Each Wednesday, we recap the most important headlines from our global community to keep you up to speed on world news.
A Record-breaking Number of Women Have Won Seats in Congress.
Women made history on Tuesday night, winning more seats in Congress than ever before. At least 92 had won in the House and 10 had won in the Senate (joining 10 already in the upper chamber) for a total of 112 women — the most women to serve in Congress at once in history. (The previous record was 107.)
Deb Haaland and Sharice Davids are the first Native American women elected to Congress. Rashida Tlaib and Ilhan Omar are the first Muslim women set to represent their states in the House. And Alexandria Ocasio-Cortez and Abby Finkenauer are due to be the youngest women to serve as lawmakers. Ayanna Presley, running unopposed, became the first Black woman elected to Congress not only for Massachusetts but for all of New England.
Here is a list of the people who made history in the 2018 U.S. midterms.
Simone Biles Becomes First American to Win a Medal at Every World Championships Event.
Olympic champion Simone Biles continued her record-breaking winning streak becoming the first American ever to win a medal in every event at the world championships. Biles became the most-decorated female gymnast in world championships history after winning four golds, a silver and a bronze medal.
Over 1 Million Florida Ex-Felons Win Right To Vote With Amendment 4.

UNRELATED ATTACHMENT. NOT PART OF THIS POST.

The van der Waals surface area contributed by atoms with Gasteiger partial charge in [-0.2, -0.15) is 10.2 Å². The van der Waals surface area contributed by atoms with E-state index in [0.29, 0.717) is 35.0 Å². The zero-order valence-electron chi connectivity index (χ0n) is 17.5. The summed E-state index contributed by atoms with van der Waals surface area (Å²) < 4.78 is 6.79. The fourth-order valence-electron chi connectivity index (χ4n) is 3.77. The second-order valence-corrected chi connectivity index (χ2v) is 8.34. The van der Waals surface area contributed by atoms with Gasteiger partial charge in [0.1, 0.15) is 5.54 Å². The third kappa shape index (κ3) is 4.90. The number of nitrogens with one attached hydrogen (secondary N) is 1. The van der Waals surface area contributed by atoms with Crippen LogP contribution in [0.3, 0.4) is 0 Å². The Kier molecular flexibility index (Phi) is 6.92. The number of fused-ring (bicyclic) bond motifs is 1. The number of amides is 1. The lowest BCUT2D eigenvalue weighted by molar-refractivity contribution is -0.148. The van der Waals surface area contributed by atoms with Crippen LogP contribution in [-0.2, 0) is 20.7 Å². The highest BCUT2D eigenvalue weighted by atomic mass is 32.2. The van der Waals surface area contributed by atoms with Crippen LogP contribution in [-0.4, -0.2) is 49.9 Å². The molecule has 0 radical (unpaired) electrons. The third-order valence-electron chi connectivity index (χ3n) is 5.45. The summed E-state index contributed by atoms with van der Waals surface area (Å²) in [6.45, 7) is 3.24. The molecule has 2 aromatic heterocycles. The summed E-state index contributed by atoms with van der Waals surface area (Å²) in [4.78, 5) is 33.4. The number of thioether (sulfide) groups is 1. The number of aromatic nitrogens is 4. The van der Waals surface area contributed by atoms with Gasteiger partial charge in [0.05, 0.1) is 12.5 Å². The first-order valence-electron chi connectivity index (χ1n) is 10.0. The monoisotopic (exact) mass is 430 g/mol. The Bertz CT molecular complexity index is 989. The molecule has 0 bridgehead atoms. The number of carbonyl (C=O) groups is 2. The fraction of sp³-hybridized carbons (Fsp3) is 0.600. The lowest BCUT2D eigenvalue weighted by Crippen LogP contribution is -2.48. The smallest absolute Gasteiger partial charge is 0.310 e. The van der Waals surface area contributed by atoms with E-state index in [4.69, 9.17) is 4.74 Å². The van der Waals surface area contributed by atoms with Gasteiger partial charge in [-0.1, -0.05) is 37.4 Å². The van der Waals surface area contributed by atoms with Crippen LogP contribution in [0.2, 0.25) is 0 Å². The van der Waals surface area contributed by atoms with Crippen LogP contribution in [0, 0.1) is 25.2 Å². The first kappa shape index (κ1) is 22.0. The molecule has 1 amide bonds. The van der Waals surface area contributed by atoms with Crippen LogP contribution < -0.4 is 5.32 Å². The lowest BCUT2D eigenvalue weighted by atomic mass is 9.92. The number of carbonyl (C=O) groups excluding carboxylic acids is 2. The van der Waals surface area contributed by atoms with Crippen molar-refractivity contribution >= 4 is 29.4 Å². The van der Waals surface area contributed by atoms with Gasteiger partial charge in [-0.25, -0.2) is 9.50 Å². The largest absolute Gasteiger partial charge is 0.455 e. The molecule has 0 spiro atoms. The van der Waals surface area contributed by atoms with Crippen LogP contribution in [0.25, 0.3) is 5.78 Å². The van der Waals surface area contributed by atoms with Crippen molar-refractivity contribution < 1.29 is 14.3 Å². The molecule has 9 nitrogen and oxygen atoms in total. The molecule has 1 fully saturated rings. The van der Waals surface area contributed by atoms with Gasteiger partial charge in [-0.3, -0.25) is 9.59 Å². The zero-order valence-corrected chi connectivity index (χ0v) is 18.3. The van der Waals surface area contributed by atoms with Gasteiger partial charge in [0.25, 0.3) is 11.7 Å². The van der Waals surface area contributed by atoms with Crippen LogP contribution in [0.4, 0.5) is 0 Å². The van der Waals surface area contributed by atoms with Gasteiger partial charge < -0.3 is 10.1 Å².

In a key ballot initiative, placed by a citizens group, Floridians for a Fair Democracy, Florida will restore voting rights to citizens convicted of certain felonies after they have served their sentences, including prison terms, parole and probationary periods. Voting rights will not be restored to those convicted of murder or felony sexual offenses.
Approximately 1.5 million people are currently barred from voting in the state because of a past felony conviction, a figure representing about 10 percent of Florida’s adult population. The passing of Amendment 4 is likely to most benefit voters of color in Florida, where an estimated one-in-five African American voters could not vote due to their criminal records.
Cameroon Army Searches for 79 Pupils Kidnapped from Boarding School.
At least 79 students and three others were seized on Monday in Bamenda, the capital of the North-West region, a government official has told the BBC. The government and English-speaking separatists have accused each other of orchestrating the kidnapping.
No rebel group has said it carried out the kidnapping of the students and the principal at Bamenda’s Presbyterian Secondary School.
More Than 20,000 Google Employees Participated in Walkout Over Sexual Harassment Policy.
More than 20,000 employees and contractors walked out of Google’s offices around the world Thursday, Nov. 1, organizers said. The group is protesting sexual harassment, misconduct, lack of transparency, and a non-inclusive workplace culture.
The #GoogleWalkout movement started after the New York Times reported Google paid Android co-founder Andy Rubin $90 million after it learned of a sexual misconduct allegation against him. Rubin left the company with that money and the praise of the parent company, and Google never revealed the allegations against him.